Making a Good First Impression with a Cover Letter
Your cover letter is the first opportunity to present a case that you are the ideal candidate for a position and can influence how a search committee approaches your application materials. Each cover letter should be tailored to a specific job position and institution.
The cover letter serves to persuade the search committee to read and consider your CV with interest. In 1-2 pages, your letter should:
- State your interest in a specific position or institution
- Provide information on your academic status and expected date of availability
- Highlight and elaborate on a subset of specific skills and experiences in a more detailed narrative
- Explain how those skills and experiences are aligned with the requirements of the position
- Demonstrate how your values and goals are aligned with the program/department/institution
- Demonstrate your writing skills
- Contain key words from the job posting
The search committee will be your primary audience. Your letter will be most effective if you demonstrate to the committee members that you:
- Read the job posting and meet the minimum requirements
- Explicitly connected your skills and experiences to the goals for the position/institution
- Considered the nature of the position (e.g. tenure track v. non-tenure track) and the institution
- Defined your niche in your field and distinguished yourself from other candidates
The introduction should be no longer than a few sentences and, at minimum, should include:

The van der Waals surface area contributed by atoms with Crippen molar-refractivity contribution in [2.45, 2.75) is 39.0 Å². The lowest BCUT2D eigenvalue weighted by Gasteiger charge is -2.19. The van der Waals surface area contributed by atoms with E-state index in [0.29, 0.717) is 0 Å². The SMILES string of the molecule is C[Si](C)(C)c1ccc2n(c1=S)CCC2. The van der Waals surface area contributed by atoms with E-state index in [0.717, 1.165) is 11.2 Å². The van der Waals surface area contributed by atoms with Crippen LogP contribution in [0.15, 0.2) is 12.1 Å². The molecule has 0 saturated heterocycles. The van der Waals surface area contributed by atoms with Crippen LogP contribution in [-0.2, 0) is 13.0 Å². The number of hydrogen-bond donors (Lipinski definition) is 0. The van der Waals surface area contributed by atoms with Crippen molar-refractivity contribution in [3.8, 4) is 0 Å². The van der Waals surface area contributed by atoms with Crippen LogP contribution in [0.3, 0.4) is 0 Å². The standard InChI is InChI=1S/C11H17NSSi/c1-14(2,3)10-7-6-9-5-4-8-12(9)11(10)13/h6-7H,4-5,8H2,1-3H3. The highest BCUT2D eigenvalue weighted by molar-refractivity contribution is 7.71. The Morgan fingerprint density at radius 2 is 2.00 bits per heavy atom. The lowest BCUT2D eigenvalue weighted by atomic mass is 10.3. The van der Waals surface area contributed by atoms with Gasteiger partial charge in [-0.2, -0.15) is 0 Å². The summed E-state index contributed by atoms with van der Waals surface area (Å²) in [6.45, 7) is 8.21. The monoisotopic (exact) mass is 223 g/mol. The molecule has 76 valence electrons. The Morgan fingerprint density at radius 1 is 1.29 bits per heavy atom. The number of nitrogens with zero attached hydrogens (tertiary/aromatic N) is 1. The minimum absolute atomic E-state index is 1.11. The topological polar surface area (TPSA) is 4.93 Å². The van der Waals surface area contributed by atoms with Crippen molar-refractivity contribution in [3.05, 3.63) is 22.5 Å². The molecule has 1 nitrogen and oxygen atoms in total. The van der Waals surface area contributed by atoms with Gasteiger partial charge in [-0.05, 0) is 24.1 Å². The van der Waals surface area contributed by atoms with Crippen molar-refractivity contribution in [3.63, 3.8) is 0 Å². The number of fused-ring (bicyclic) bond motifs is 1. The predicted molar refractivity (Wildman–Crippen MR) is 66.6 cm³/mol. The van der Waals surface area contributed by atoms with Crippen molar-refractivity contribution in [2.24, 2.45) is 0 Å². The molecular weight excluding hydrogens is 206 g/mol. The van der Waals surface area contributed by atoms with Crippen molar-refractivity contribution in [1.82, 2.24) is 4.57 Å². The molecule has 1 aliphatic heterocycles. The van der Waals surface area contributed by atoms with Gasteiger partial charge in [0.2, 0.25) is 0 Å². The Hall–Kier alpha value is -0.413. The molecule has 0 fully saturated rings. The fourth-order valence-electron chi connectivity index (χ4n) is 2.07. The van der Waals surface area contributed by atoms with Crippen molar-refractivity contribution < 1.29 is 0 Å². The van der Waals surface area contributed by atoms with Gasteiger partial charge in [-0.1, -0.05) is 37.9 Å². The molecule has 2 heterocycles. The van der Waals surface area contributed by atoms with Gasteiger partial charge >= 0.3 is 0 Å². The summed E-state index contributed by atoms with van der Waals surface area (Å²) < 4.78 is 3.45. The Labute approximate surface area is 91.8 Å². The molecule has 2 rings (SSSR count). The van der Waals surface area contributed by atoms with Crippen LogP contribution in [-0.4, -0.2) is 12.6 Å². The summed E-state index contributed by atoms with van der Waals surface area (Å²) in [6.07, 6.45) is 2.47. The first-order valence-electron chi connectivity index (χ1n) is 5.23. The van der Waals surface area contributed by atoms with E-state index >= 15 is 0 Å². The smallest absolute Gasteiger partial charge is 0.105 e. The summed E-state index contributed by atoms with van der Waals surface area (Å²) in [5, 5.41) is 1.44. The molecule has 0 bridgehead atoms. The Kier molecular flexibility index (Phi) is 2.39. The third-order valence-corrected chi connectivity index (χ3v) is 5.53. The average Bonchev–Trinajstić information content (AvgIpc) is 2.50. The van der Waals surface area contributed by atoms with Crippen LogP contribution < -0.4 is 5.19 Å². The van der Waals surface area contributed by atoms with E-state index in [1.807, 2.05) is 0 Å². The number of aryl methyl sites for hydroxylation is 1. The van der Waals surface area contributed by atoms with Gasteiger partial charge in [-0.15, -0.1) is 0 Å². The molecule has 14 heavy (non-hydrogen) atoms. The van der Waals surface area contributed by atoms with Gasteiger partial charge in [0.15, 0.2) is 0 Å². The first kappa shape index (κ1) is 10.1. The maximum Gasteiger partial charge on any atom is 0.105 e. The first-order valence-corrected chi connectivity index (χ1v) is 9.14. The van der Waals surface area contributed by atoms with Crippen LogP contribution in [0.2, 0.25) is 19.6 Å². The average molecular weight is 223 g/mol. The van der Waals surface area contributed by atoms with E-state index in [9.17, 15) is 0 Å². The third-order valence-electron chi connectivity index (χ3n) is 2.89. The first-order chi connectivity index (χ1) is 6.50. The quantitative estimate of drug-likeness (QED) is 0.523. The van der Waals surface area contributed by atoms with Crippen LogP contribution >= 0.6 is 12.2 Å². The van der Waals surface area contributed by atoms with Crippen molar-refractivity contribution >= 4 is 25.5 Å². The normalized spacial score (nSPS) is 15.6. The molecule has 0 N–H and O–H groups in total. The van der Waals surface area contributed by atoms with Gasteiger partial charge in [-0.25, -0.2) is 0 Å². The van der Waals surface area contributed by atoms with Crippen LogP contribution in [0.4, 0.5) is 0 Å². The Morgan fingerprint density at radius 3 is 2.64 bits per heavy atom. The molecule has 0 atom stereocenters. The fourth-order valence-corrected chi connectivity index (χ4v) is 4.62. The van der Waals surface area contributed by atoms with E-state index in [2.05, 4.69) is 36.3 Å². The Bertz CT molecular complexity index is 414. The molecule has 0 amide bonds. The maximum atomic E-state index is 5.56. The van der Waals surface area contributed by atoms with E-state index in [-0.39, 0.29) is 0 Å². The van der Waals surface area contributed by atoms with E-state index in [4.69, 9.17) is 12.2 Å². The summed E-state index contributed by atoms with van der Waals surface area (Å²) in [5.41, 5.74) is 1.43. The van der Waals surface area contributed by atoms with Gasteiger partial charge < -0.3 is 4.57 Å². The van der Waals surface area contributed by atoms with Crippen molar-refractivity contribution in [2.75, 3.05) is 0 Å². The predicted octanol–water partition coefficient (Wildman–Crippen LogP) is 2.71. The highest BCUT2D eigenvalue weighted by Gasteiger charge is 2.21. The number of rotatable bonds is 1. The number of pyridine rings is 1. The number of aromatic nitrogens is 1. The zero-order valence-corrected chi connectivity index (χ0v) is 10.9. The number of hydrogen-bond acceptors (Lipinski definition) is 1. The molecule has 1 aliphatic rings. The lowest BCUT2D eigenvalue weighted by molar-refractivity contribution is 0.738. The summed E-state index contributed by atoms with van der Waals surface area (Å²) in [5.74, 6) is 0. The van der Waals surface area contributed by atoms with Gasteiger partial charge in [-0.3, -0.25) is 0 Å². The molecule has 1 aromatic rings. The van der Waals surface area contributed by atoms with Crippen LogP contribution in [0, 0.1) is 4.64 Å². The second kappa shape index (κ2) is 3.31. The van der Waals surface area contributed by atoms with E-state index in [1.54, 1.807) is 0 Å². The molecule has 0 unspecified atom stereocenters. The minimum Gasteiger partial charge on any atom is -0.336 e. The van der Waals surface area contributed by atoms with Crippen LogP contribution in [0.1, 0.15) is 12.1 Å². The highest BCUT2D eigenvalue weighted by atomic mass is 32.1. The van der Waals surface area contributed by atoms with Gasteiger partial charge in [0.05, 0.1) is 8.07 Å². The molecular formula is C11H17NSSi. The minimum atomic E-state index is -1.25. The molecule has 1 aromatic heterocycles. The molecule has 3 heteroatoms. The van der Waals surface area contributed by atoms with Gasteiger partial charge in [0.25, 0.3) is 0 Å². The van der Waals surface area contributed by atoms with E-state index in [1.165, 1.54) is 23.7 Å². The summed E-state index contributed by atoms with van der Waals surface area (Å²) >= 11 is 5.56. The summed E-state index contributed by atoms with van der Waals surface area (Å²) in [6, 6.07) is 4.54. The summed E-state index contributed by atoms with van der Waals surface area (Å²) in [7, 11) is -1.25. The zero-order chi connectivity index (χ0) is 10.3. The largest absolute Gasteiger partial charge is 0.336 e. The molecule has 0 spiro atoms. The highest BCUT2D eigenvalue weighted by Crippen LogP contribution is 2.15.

- A first sentence that identifies the position to which you are applying
- Your current academic status and your projected completion date or the date of availability
- Information on how you learned about the position and what interested you in the job
- A thesis statement that previews your qualifications described in the body of your cover letter
More importantly, you should use language that clearly communicates your excitement and enthusiasm for the position while remaining professional.
Each paragraph in the body is typically structured as a claim about one of your skills and experiences (what you did), evidence of your work to support the claim (how you did it and the end result), and an explanation of the significance (why you did it) and relevance to the listed requirements of the job. What you emphasize and the order that you present your experiences should depend on the type of institution to which you are applying. Your skills and experiences generally fall into three categories: 1) research, 2) teaching, and 3) service.
While your research statement, which is also included in an application packet, gives a broader overview about your research interests and the progression of your work, the cover letter gives a snapshot of a specific project or two. The first project to highlight is your dissertation or your most recent research. If you are applying to a research-focused school, mention a second related project or outline future work. In the paragraphs for each project, briefly summarize the research, describe the outcomes or expected outcomes, and explain how your work contributes to your field and to the department’s or institution’s program of research. Avoid jargon or make sure to define terms because search committee members can be from outside your discipline.